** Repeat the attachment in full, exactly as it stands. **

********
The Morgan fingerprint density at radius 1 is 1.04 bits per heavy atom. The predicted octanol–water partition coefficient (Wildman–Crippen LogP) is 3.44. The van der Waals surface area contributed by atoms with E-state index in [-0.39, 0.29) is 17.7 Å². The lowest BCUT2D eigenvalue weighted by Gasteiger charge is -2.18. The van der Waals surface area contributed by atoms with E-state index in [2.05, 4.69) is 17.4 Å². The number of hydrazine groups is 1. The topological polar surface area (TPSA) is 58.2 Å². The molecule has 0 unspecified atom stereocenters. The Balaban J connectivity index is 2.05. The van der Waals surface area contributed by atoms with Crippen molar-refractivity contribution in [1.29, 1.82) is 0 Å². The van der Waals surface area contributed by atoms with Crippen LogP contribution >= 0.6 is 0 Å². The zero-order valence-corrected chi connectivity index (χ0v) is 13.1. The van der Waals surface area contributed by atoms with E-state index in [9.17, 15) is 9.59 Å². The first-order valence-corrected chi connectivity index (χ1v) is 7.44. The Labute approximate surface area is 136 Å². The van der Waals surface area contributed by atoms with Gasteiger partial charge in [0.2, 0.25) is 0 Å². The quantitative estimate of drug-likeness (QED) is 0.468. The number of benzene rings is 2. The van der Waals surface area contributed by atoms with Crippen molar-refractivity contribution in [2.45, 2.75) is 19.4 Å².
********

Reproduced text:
The Morgan fingerprint density at radius 1 is 1.04 bits per heavy atom. The predicted octanol–water partition coefficient (Wildman–Crippen LogP) is 3.44. The van der Waals surface area contributed by atoms with E-state index in [-0.39, 0.29) is 17.7 Å². The lowest BCUT2D eigenvalue weighted by Gasteiger charge is -2.18. The van der Waals surface area contributed by atoms with E-state index in [2.05, 4.69) is 17.4 Å². The number of hydrazine groups is 1. The topological polar surface area (TPSA) is 58.2 Å². The molecule has 0 unspecified atom stereocenters. The Balaban J connectivity index is 2.05. The van der Waals surface area contributed by atoms with Crippen molar-refractivity contribution in [1.29, 1.82) is 0 Å². The van der Waals surface area contributed by atoms with Crippen LogP contribution >= 0.6 is 0 Å². The zero-order valence-corrected chi connectivity index (χ0v) is 13.1. The van der Waals surface area contributed by atoms with E-state index in [9.17, 15) is 9.59 Å². The first-order valence-corrected chi connectivity index (χ1v) is 7.44. The Labute approximate surface area is 136 Å². The van der Waals surface area contributed by atoms with Gasteiger partial charge in [0.2, 0.25) is 0 Å². The quantitative estimate of drug-likeness (QED) is 0.468. The number of benzene rings is 2. The van der Waals surface area contributed by atoms with Crippen molar-refractivity contribution in [2.45, 2.75) is 19.4 Å².